Day 7: Kotor

After breakfast, cross into Montenegro and visit the town of Njegusi, known around the country for its famous smoke-dried hams and cheeses. Stop at a smokehouse, where your leader will explain their production process, dating back for centuries, and will also take you for a tasting of their famous Njegusi smoked hams, cheeses and grape brandy. After, visit an olive farm in the village of Tici, located in the Lustica Bay area near Kotor. Discover the art of olive pressing as your hosts share their second-generation organic olive oil production techniques. Wander through the beautiful olive groves before arriving at an ancient stone olive mill, where olives were once milled by hand. A guided tasting will give you an insight into what makes for good oil. Back in Kotor, with free time later in the day, consider getting lost in the town’s crooked walkways, or perhaps climbing the hills behind the city to experience Kotor’s ruined fortification walls. With a free night, maybe have an optional dinner at a Kotor wine bar.

Day 8: Prizren

Say goodbye to Montenegro and head to Kosovo. The first stop on the journey is Rozafa Fortress, Albania, one of the last strongholds of the allied Christian forces against invading Ottomans in the 15th century. In the afternoon, arrive in Prizren, the second largest city in Kosovo. This picturesque location remains the most culturally and ethnically diverse in all of Kosovo. The rest of the day is yours to explore Prizren at your own pace. The abundance of orange rooftops makes for an interesting sight, as do the impressive mosques and churches in the city. For dinner, perhaps ask your leader for some local restaurant suggestions.

Day 9: Ohrid

Start the day with a guided tour of Prizren. Pass by the sights, smells and sounds of the bazaar, with a whole range of specialties on offer, including stuffed peppers, which are a big hit. After visiting the bazaar, continue to Pristina, Kosovo’s capital and largest city. Your leader will take you on another guided tour, exploring the city centre. A special experience then awaits with a delicious Kosovo-Serb barbecue, prepared by the local hosts who serve sausages and other pork delicacies from their personal smokehouse. Take some time to explore the surrounding Gracanica settlement and monastery. The area serves as the home of one of the few dominantly Serbian populations in Kosovo. After, leave Kosovo behind and travel into North Macedonia. Your first stop will be the St Jovan Bigorski Monastery (St John the Baptist), which is widely renowned as the most spiritual monastery in North Macedonia. Then drive onward to Ohrid where you will spend the evening.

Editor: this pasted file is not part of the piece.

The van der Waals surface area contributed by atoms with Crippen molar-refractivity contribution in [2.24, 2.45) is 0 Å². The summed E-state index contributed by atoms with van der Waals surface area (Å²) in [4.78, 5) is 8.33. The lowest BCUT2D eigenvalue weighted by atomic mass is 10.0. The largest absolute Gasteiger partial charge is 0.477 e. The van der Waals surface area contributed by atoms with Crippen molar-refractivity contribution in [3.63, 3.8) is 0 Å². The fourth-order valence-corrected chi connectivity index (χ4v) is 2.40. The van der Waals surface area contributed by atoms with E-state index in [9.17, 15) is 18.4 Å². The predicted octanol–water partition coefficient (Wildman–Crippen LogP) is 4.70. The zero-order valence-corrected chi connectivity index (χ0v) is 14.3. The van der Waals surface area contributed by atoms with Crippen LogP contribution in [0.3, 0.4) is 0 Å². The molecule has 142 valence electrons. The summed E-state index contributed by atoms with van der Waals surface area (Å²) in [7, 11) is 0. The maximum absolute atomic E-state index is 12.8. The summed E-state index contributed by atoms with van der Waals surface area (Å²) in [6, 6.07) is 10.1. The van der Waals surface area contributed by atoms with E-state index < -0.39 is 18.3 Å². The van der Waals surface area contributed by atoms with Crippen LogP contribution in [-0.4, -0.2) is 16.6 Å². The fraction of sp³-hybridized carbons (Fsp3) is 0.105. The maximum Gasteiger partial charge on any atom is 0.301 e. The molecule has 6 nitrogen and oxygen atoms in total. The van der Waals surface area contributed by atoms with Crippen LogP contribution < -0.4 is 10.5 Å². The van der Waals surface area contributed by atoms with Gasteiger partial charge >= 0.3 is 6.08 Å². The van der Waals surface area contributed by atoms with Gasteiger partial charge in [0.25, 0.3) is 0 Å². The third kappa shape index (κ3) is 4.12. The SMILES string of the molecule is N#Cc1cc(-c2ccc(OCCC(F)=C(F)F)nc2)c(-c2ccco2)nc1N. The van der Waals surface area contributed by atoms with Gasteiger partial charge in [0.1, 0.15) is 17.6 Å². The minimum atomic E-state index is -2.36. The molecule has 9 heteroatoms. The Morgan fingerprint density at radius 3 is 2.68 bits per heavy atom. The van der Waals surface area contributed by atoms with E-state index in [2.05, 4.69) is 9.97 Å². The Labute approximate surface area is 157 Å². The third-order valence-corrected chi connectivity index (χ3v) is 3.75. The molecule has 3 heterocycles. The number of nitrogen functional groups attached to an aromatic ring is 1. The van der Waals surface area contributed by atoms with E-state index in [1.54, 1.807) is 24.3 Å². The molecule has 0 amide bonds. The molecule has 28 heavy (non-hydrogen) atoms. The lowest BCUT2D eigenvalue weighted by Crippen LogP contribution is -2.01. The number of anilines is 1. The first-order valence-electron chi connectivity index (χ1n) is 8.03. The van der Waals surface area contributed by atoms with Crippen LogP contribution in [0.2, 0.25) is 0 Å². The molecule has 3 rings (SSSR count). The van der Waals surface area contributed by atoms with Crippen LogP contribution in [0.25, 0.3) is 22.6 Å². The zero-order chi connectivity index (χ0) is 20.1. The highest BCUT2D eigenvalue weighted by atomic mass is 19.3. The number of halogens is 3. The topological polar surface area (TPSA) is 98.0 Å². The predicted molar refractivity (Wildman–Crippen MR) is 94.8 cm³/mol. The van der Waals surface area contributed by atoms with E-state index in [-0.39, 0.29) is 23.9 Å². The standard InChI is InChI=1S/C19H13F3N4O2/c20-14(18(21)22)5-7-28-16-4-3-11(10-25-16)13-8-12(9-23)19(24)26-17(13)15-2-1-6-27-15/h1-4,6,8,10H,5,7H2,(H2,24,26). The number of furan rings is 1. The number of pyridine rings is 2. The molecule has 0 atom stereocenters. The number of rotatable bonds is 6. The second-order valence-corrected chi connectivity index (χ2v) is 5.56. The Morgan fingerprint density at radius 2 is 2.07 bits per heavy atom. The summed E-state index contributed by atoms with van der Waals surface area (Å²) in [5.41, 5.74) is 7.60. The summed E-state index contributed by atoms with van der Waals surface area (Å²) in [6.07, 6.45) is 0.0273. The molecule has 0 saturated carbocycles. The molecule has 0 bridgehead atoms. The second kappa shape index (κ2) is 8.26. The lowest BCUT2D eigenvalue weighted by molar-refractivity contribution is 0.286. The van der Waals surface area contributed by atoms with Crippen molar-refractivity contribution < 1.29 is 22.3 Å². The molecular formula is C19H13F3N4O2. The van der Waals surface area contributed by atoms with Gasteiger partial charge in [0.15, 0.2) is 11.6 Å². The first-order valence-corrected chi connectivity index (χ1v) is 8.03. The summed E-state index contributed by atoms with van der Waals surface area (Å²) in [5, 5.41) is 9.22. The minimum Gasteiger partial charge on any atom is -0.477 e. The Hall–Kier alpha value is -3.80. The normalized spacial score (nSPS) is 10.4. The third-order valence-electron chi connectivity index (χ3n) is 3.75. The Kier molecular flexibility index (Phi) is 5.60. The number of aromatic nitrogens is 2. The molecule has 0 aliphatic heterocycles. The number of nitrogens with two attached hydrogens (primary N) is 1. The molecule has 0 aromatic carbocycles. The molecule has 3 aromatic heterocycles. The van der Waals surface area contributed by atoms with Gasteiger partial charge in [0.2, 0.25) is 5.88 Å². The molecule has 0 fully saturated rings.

Day 10: Ohrid

Ohrid is Europe’s oldest lake and, as one of the oldest human settlements in the world, it’s got a wealth of historic sites and religious monuments to discover. The town is said to have once been home to 365 churches, one for each day of the year, earning it the nickname ‘the Macedonian Jerusalem’. Today is free for you to explore the town’s streets and churches, maybe picking up a bargain or two in the vibrant Old Bazaar. Alternatively, consider joining your leader for an optional day trip to Ohrid Lake and the mystical Sveti Naum Monastery – one of the most important places of pilgrimage in North Macedonia. Take in the ancient Tzar Samoil’s Fortress, which stands on the top of Ohrid Hill and looks across the town, along with a 2000-year-old Roman theatre that was uncovered near its upper gate. The Sveti Jovana Kaneo church, which sits on a rocky outcrop overlooking the lake, is one of the most popular in North Macedonia. This evening, head to Kuratica – a village on the outskirts of Ohrid. Here, you’ll experience local hospitality and enjoy a home-cooked meal. Your host also brews his own rakija, which you’re welcome to sample for a quick warm up of your insides!